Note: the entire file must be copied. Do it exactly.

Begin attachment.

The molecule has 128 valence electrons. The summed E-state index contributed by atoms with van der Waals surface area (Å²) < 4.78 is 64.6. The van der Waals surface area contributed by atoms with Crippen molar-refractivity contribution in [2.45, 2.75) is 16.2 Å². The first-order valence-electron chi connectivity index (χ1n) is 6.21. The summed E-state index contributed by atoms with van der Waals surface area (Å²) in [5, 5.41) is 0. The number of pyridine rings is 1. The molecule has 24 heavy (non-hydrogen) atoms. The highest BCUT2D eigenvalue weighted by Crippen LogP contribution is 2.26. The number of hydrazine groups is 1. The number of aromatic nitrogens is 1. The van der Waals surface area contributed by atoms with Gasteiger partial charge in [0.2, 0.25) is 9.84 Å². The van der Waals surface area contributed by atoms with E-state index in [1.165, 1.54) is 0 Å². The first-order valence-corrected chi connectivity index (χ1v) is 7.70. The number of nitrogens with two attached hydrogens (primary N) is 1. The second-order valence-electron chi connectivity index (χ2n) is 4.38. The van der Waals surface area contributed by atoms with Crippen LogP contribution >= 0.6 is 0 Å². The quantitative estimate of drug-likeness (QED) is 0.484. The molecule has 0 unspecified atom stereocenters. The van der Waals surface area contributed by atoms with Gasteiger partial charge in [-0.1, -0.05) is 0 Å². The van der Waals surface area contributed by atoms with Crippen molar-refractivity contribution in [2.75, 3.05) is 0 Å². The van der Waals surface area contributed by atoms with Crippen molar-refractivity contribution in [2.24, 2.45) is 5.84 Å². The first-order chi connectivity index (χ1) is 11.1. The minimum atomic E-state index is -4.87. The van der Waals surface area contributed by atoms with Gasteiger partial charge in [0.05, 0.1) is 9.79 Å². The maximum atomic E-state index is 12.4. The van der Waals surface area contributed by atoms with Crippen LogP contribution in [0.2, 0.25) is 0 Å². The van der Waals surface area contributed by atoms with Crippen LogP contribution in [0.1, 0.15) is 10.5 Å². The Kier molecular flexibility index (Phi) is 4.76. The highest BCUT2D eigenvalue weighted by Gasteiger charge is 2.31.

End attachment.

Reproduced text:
The molecule has 128 valence electrons. The summed E-state index contributed by atoms with van der Waals surface area (Å²) < 4.78 is 64.6. The van der Waals surface area contributed by atoms with Crippen molar-refractivity contribution in [2.45, 2.75) is 16.2 Å². The first-order valence-electron chi connectivity index (χ1n) is 6.21. The summed E-state index contributed by atoms with van der Waals surface area (Å²) in [5, 5.41) is 0. The number of pyridine rings is 1. The molecule has 24 heavy (non-hydrogen) atoms. The highest BCUT2D eigenvalue weighted by Crippen LogP contribution is 2.26. The number of hydrazine groups is 1. The number of aromatic nitrogens is 1. The van der Waals surface area contributed by atoms with Gasteiger partial charge in [0.2, 0.25) is 9.84 Å². The van der Waals surface area contributed by atoms with E-state index in [1.165, 1.54) is 0 Å². The first-order valence-corrected chi connectivity index (χ1v) is 7.70. The number of nitrogens with two attached hydrogens (primary N) is 1. The second-order valence-electron chi connectivity index (χ2n) is 4.38. The van der Waals surface area contributed by atoms with Crippen LogP contribution >= 0.6 is 0 Å². The quantitative estimate of drug-likeness (QED) is 0.484. The molecule has 0 unspecified atom stereocenters. The van der Waals surface area contributed by atoms with Gasteiger partial charge in [-0.1, -0.05) is 0 Å². The van der Waals surface area contributed by atoms with Crippen molar-refractivity contribution in [2.75, 3.05) is 0 Å². The van der Waals surface area contributed by atoms with Crippen molar-refractivity contribution in [2.24, 2.45) is 5.84 Å². The first-order chi connectivity index (χ1) is 11.1. The minimum atomic E-state index is -4.87. The van der Waals surface area contributed by atoms with Gasteiger partial charge in [0.05, 0.1) is 9.79 Å². The maximum atomic E-state index is 12.4. The van der Waals surface area contributed by atoms with Crippen LogP contribution in [0.2, 0.25) is 0 Å². The van der Waals surface area contributed by atoms with Crippen LogP contribution in [0.1, 0.15) is 10.5 Å². The Kier molecular flexibility index (Phi) is 4.76. The highest BCUT2D eigenvalue weighted by Gasteiger charge is 2.31.